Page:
Now return to the LinkStrength Sheet and name the header, “Semantics & User Group” in Column E. This column is for your own categorization of pages on your site. If you have products, you can label each page by product type. Some pages–like the privacy statement, and terms of service–can be labeled “Navigation.” Others will be pages that group similar topics or are an article that would fall under the umbrella of a certain topic or reader. The idea of this column is to use labels that track to a semantic group or certain user interest.

Next, label the next few columns, “Link KW 1,” “Link KW 2,” “Link KW 3,” and so on. Just stick to 5 to start (Columns F-J) and leave them blank. They’ll likewise be for manual input later on.

The last group of columns to add will be “Search Query 1,” “Search Query 2,” “Search Query 3,” and so on. In this example we’ll use six columns (Columns K – P). Depending on how many queries you get to individual pages add or reduce the columns here to a manageable number.

The point of them will be to pull in the multiple search queries that are driving traffic to each Landing Page. If your home page is the top ranking page for your data sorted top-down from Ext. Links, skip it for the time being, it’s most likely pulling in the most searches for your brand name and root domain searches. Most of the keyword rich pages are going to be from the first sub-page onward. Use the following formula:


What this formula is doing is looking for the partial match of the page listed in Column A, “Your pages” in the full URLs of the Keywords90D tab. You’ll notice from the highlighted sections, that this formula is being used on a large data set (50,000 search queries pulled in from Supermetrics). It will work faster and be easier to manage with a smaller set. Change the top range number to match the amount of data you collect.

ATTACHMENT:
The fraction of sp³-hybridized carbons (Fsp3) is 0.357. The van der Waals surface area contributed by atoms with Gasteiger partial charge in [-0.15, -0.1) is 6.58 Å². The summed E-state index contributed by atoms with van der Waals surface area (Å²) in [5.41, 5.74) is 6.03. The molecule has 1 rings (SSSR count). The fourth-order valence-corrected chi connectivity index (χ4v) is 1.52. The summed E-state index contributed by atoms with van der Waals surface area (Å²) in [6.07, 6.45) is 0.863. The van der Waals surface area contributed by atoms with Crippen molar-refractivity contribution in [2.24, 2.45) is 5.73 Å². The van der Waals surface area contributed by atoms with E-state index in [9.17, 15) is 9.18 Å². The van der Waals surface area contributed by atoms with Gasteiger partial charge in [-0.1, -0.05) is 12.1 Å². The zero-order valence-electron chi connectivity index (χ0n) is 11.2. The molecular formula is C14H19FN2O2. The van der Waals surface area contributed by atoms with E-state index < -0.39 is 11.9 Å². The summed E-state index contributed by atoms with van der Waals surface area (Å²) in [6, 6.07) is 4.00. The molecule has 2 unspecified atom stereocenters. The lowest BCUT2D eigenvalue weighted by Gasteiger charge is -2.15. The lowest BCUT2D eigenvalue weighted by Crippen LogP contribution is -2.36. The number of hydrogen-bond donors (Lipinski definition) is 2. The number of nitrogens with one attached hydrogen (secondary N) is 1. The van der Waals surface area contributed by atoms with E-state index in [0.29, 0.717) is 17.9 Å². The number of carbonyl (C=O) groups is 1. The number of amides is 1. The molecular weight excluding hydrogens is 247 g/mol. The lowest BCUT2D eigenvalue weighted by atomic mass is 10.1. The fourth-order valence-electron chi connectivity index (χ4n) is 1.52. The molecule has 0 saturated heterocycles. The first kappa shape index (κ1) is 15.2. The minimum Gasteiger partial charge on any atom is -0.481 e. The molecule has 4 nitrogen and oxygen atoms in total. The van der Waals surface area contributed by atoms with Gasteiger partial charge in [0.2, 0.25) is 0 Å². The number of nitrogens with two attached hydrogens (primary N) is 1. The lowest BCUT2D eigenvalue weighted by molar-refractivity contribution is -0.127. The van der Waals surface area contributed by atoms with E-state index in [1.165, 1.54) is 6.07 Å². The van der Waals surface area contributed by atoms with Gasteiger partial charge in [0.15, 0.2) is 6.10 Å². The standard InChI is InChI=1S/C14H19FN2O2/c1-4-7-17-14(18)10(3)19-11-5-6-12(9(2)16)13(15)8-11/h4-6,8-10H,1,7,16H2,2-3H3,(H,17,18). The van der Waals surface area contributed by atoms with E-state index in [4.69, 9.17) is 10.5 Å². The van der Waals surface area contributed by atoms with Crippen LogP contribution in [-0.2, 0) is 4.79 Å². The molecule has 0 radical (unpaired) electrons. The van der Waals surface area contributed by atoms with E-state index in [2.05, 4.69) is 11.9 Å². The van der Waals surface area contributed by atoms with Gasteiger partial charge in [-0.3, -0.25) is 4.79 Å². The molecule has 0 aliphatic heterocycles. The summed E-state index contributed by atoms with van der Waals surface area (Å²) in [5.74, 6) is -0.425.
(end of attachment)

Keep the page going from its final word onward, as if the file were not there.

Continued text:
After these changes, copy the formula over to the right for as many “Search Query #” columns as you have. It should change the formula as follows:


This will look for the next instance of the landing page and the next keyword. Now you’ll be able to see on one page which keywords are driving traffic to which pages with the ability to sort those pages by number of External Links, Internal Links, Semantic & User Groups. By doing so you can quickly find the keywords from your earlier research that you’d like to target in building better internal and external links. You’ll now be able to target this linking semantically as well. The data will also tell you which pages are some of the strongest based on their number of external links, which are “orphans” due to lack of internal links, and where you can best interlink pages to both engage users and increase link strength.

Wrapping Up

You now have three documents to give you a much better picture of Google Search and your Organic Channel:

  1. Week to week historic keyword ranking data;
  2. Recent change tracking and keyword ranking potential;
  3. A link strength planning document that helps you better organize how you’d like to link pages internally and externally.

About Ryan Purkey


Ryan Purkey is an APEC based SEO, Qualified in AdWords & Analytics. You can reach him via his Google Partner agency, rQuadrant, or connect with him on his LinkedIn profile.


One Response to “Creating Search Engine Keyword Rank Tracking Dashboards with Supermetrics”

  1. Ryan Purkey

    Big thanks to Supermetrics for working with me get this post published to their blog. If you’ve read through and have any follow-up questions about the work, just ask! – Ryan